Tabby’s Star: Astrophysics, Consulting, and Being Great

KIC 8462852. Where’s the Flux? Tabby’s Star. These names may mean nothing to you. But they all refer to an interesting star about 1500 light years from Earth.

“But Andy,” you say, “what could this star have to do with SharePoint … or consulting . . . or whatever it is you’re supposed to be writing about today?”

Directly, nothing. But it is an amazing story. Perhaps explaining some of it might get you thinking about what makes scientists, or consultants, or anyone doing anything, great.

So . . . Tabby’s Star.  In analyzing the data from the Kepler space telescope (designed to hunt for planets around other stars), a very strange fluctuation was spotted. The light from this star was found to dim in a frequent but non-periodic way (In one instance more than 22%!). This is quite astonishing on its own, but let me detail the way Kepler works so you can see for yourself.

How Kepler Works

Kepler is designed to look for planets transiting other stars. It measures the light coming from a star. If it sees a slight dip in that light, it means something has crossed between it and Kepler. Repeated measurements can establish the size and orbit of this thing.Then you typically get a report of another exoplanet found.  Now even the largest of planets is tiny compared to the size of a star. For example, Jupiter (which is huge) would block only about 1% of our sun’s light at this same distance. So to measure something blocking 22% goes way beyond finding a planet.

And then it gets stranger. The dimming repeated, but not in any kind of timed pattern (as you would expect for a planet orbiting a star), and not with any kind of regular dip.

Several different hypotheses were offered up as solutions:

  1. What if there were planets still forming, and there were great rings of gas and dust blocking the light?  Nope – the star isn’t young, isn’t still forming planets, and doesn’t have the right spectroscopic signals anyway.
  2. How about if two planets collided? That doesn’t work either – that kind of collision would produce a lot of dust that glows in the infrared, none of which was found.
  3. Maybe there’s a cloud of comets in an irregular orbit around the star? That could account for the dimming and lack of infrared signals, but some rough calculations indicate it would take between 30 and 40 simultaneous comets to block that much light. Not impossible, but kind of a reach.
  4. Or, the ever present astronomical-phenomenon-we-don’t-know-about-yet, definitely possible (in fact mostly likely), but still unsatisfactory.

Other Explanations

There is another possible explanation … in 1960 physicist Freeman Dyson popularized the idea of what was to become known as a Dyson Sphere (or Dyson Swarm). He theorized that, as humanity’s energy demands increased, we would need to harness more and more of the sun’s power. This would logically take the form of a series of solar collectors, orbiting the sun in a ring, or a grid, or even an entire sphere.

. . . persistence, open-mindedness, adherence to the scientific method – embracing characteristics like these and using this kind of methodology is an amazing way to go about problem solving.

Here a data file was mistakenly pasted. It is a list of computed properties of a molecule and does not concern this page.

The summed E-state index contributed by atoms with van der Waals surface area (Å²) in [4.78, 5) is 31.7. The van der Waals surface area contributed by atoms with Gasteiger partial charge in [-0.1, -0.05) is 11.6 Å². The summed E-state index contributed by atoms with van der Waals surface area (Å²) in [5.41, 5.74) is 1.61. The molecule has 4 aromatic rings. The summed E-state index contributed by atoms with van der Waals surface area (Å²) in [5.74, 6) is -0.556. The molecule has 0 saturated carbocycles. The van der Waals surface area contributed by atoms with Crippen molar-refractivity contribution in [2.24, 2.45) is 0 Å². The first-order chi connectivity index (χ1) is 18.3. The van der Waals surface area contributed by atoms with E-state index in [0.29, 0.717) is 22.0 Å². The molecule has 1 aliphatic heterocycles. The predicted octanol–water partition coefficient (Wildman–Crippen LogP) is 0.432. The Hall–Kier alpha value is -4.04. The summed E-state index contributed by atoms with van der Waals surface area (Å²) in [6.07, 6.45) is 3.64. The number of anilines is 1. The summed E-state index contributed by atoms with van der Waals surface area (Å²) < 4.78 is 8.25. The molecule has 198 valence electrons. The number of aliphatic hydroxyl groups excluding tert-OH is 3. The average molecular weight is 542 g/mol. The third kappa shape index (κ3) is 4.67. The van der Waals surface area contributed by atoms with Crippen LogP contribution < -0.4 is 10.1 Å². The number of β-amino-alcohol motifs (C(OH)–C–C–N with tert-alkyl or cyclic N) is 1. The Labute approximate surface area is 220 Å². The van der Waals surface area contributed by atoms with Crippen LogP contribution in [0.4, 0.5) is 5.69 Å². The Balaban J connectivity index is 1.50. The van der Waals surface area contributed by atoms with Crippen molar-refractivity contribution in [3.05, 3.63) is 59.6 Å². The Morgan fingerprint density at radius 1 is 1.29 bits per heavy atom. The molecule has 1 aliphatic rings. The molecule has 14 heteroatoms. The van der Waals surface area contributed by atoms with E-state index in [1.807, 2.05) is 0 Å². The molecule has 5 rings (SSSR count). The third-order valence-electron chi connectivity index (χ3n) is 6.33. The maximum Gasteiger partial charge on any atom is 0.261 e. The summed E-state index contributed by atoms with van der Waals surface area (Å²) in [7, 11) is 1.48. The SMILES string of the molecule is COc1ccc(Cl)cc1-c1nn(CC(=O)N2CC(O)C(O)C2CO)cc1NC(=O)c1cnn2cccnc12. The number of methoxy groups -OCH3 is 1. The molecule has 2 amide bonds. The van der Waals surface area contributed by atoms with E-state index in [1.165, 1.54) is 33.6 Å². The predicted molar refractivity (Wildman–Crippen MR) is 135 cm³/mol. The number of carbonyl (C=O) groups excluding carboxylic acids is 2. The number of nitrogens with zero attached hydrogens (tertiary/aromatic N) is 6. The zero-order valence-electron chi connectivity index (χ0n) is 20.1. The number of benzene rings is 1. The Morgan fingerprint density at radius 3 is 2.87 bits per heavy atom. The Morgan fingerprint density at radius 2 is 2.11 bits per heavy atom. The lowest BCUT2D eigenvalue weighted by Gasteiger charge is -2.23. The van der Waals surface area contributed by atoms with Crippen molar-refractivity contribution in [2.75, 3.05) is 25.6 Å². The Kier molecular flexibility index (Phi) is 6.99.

So what if what we’re seeing around Tabby’s Star isn’t a swarm of 40 comets, but an in-progress Dyson Sphere?  What would that look like, to us, 1500 light years away, as it was being built?  It very well might look like irregular dimming as random pieces transited the star.  And, depending on how advanced the project was, it could even block large percentages of the light.

Alright, time to step back for a second, and then make my point.  First, I’m certainly not saying this is an alien megaproject.  No one is saying this – they’re just offering up the theoretical possibility as something that might fit the observations.  We don’t have a natural explanation yet, despite a lot of really smart and experienced people looking really hard.

And that’s the best part.  The folks involved in this research have handled their findings in a way that makes me smile and take great pride in what we can do as a species.

Is there a perfectly natural explanation for what we’re seeing?  Most likely yes.  But no one’s dismissing anything out of hand.  And no one’s making crazy, grandiose proclamations.  They’re putting in the work to find the answer.  Comets or aliens or something else, they will figure it out.  And that makes me really proud — to know that we’re capable of this kind of effort.

My Point – Problem-Solving Methodology

Which (finally!) brings me around to my point – persistence, open-mindedness, adherence to the scientific method – embracing characteristics like these and using this kind of methodology is an amazing way to go about problem-solving.

And not just in astrophysics.  We routinely make pushes like this in medicine, engineering, computer science, art, music, and thousands of other fields. Even at Pharmica I’ve been part of an effort where a talented group of people working within pretty constricting limitations have been able to build a solution to a problem that has persisted across Big Pharma for years.

Now we don’t get a lot of stellar flux riddles at Pharmica. But we do get a lot of people in stressful situations looking for help. We do our best to meet these kinds of challenges with the same attitude and excellence that makes me proud of the people looking at Tabby’s Star.

We may be streamlining clinical metrics instead of teasing out spectroscopic details from a star 1500 light years away, but we’re still striving for the one thing Pharmica has always asked of its people: Be Great!

P.S.  The scientists behind the research I talk about above just completed a successful Kickstarter campaign to raise enough funds to observe Tabby’s Star uninterrupted for the next year.  So – more great science to come!